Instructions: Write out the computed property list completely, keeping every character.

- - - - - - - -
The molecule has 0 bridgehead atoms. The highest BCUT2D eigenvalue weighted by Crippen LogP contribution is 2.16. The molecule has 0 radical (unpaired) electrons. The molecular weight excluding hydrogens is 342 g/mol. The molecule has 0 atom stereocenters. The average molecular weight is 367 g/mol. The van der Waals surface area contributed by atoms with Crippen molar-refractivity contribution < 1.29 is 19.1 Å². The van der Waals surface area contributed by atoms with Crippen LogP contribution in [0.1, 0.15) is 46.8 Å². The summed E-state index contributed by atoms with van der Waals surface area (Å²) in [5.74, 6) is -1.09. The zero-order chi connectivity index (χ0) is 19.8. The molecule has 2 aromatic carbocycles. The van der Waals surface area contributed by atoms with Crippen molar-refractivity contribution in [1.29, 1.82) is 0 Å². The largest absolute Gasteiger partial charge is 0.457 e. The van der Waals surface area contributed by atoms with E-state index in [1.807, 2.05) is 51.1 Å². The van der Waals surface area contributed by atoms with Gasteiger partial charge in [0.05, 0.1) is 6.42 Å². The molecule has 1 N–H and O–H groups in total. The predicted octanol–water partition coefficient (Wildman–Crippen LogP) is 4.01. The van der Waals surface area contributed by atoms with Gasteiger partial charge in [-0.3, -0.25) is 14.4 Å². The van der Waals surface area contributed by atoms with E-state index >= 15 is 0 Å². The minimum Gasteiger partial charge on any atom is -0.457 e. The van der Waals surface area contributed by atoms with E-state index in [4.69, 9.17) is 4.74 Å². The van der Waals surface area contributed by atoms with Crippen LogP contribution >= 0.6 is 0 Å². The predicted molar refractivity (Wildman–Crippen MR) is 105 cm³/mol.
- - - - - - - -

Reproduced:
The molecule has 0 bridgehead atoms. The highest BCUT2D eigenvalue weighted by Crippen LogP contribution is 2.16. The molecule has 0 radical (unpaired) electrons. The molecular weight excluding hydrogens is 342 g/mol. The molecule has 0 atom stereocenters. The average molecular weight is 367 g/mol. The van der Waals surface area contributed by atoms with Crippen molar-refractivity contribution < 1.29 is 19.1 Å². The van der Waals surface area contributed by atoms with Crippen LogP contribution in [0.1, 0.15) is 46.8 Å². The summed E-state index contributed by atoms with van der Waals surface area (Å²) in [5.74, 6) is -1.09. The zero-order chi connectivity index (χ0) is 19.8. The molecule has 2 aromatic carbocycles. The van der Waals surface area contributed by atoms with Crippen molar-refractivity contribution in [1.29, 1.82) is 0 Å². The largest absolute Gasteiger partial charge is 0.457 e. The van der Waals surface area contributed by atoms with E-state index in [1.807, 2.05) is 51.1 Å². The van der Waals surface area contributed by atoms with Gasteiger partial charge in [0.05, 0.1) is 6.42 Å². The molecule has 1 N–H and O–H groups in total. The predicted octanol–water partition coefficient (Wildman–Crippen LogP) is 4.01. The van der Waals surface area contributed by atoms with Gasteiger partial charge in [-0.3, -0.25) is 14.4 Å². The van der Waals surface area contributed by atoms with E-state index >= 15 is 0 Å². The minimum Gasteiger partial charge on any atom is -0.457 e. The van der Waals surface area contributed by atoms with E-state index in [4.69, 9.17) is 4.74 Å². The van der Waals surface area contributed by atoms with Crippen LogP contribution >= 0.6 is 0 Å². The predicted molar refractivity (Wildman–Crippen MR) is 105 cm³/mol.